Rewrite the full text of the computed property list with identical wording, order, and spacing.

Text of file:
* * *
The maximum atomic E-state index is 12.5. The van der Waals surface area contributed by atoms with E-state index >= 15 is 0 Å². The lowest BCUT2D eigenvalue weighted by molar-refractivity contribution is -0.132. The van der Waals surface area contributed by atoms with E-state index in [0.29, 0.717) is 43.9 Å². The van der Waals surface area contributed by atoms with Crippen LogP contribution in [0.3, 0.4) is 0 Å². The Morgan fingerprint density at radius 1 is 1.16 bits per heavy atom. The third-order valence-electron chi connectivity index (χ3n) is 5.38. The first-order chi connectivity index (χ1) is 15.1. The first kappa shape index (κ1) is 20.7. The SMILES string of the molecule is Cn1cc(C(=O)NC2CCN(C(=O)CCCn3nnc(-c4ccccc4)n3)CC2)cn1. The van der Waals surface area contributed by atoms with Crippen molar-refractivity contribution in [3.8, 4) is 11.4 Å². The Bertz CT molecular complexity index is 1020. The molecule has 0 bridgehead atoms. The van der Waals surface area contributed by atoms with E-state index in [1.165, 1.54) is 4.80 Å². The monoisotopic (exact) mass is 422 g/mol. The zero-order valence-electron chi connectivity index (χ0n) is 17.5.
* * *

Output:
The maximum atomic E-state index is 12.5. The van der Waals surface area contributed by atoms with E-state index >= 15 is 0 Å². The lowest BCUT2D eigenvalue weighted by molar-refractivity contribution is -0.132. The van der Waals surface area contributed by atoms with E-state index in [0.29, 0.717) is 43.9 Å². The van der Waals surface area contributed by atoms with Crippen LogP contribution in [0.3, 0.4) is 0 Å². The Morgan fingerprint density at radius 1 is 1.16 bits per heavy atom. The third-order valence-electron chi connectivity index (χ3n) is 5.38. The first-order chi connectivity index (χ1) is 15.1. The first kappa shape index (κ1) is 20.7. The SMILES string of the molecule is Cn1cc(C(=O)NC2CCN(C(=O)CCCn3nnc(-c4ccccc4)n3)CC2)cn1. The van der Waals surface area contributed by atoms with Crippen molar-refractivity contribution in [3.8, 4) is 11.4 Å². The Bertz CT molecular complexity index is 1020. The molecule has 0 bridgehead atoms. The van der Waals surface area contributed by atoms with E-state index in [1.165, 1.54) is 4.80 Å². The monoisotopic (exact) mass is 422 g/mol. The zero-order valence-electron chi connectivity index (χ0n) is 17.5.